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Neuron. 1999 Dec;24(4):901-9.

Color signals in human motion-selective cortex.

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Department of Psychology, Stanford University, California 94305, USA.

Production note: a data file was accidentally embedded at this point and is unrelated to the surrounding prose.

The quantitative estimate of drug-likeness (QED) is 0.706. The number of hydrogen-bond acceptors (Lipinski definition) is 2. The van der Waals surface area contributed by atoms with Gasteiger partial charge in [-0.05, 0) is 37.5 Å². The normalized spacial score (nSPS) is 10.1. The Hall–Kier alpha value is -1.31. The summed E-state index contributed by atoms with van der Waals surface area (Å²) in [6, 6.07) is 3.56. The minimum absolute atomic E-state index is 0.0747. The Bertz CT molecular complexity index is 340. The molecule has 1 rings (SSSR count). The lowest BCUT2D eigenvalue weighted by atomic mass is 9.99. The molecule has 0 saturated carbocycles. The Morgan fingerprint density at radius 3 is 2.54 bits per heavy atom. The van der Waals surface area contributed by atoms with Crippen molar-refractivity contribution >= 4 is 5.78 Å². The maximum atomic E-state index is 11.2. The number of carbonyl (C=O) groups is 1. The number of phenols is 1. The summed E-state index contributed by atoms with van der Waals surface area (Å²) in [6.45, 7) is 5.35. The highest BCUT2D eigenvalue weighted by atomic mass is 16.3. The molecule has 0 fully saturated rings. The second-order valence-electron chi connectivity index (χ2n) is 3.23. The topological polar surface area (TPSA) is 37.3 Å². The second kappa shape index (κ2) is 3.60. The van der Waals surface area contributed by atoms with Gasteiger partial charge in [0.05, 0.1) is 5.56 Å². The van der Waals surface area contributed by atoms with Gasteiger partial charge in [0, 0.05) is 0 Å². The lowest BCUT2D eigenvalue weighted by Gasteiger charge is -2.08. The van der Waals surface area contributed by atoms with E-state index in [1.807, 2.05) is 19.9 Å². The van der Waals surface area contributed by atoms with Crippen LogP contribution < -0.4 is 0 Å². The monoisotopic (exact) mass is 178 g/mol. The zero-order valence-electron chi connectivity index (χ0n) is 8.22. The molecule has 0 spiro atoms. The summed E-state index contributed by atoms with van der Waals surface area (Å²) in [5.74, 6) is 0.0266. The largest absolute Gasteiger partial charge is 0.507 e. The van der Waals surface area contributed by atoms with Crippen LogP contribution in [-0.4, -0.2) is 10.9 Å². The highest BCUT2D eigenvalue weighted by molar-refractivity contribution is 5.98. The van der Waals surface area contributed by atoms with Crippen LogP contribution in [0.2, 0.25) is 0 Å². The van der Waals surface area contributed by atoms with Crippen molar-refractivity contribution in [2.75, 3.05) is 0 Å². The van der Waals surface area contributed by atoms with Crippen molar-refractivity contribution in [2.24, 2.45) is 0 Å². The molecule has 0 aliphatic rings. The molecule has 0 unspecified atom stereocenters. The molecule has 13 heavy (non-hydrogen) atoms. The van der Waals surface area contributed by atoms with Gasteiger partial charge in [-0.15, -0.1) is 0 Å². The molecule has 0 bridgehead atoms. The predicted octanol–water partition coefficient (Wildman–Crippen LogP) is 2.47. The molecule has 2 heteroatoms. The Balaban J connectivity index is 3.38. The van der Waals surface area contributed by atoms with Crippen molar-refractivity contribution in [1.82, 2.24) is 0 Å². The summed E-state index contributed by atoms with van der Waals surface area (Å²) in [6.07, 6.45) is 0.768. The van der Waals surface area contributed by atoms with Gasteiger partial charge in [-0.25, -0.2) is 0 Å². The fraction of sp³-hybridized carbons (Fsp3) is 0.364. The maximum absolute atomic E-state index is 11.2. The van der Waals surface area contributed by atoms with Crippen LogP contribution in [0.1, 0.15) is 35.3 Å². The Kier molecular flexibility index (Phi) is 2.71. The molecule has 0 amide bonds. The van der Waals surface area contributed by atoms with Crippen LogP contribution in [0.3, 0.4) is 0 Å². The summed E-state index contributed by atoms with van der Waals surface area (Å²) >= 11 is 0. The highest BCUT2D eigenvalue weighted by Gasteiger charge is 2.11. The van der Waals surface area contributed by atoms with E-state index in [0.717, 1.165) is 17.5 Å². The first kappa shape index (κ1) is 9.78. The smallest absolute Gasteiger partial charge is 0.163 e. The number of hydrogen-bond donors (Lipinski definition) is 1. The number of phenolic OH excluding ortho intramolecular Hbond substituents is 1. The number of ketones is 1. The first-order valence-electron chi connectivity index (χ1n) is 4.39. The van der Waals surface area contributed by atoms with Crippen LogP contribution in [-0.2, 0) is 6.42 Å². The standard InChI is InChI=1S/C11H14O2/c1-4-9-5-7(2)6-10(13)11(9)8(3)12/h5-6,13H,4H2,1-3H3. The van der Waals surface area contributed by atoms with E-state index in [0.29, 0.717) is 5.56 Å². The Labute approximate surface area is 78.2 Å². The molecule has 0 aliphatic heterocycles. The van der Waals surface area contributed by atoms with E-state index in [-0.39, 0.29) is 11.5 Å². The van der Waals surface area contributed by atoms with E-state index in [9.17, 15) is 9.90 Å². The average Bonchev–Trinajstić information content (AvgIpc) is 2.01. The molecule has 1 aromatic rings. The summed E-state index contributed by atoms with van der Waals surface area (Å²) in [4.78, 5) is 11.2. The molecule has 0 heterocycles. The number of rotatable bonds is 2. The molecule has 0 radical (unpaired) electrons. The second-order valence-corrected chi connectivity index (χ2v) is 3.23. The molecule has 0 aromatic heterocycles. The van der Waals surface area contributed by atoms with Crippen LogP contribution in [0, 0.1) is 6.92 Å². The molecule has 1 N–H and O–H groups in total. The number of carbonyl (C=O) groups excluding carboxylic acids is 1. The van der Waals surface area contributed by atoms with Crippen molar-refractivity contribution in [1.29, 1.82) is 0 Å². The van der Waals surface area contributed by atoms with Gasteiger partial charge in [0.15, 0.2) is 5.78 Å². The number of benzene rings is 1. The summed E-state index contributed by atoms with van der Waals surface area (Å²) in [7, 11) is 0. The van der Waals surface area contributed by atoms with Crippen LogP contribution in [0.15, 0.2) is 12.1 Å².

The neural basis for the effects of color and contrast on perceived speed was examined using functional magnetic resonance imaging (fMRI). Responses to S cone (blue-yellow) and L + M cone (luminance) patterns were measured in area V1 and in the motion area MT+. The MT+ responses were quantitatively similar to perceptual speed judgments of color patterns but not to color detection measures. We also measured cortical motion responses in individuals lacking L and M cone function (S cone monochromats). The S cone monochromats have clear motion-responsive regions in the conventional MT+ position, and their contrast-response functions there have twice the responsivity of S cone contrast-response functions in normal controls. But, their responsivity is far lower than the normals' responsivity to luminance contrast. Thus, the powerful magnocellular input to MT+ is either weak or silent during photopic vision in S cone monochromats.

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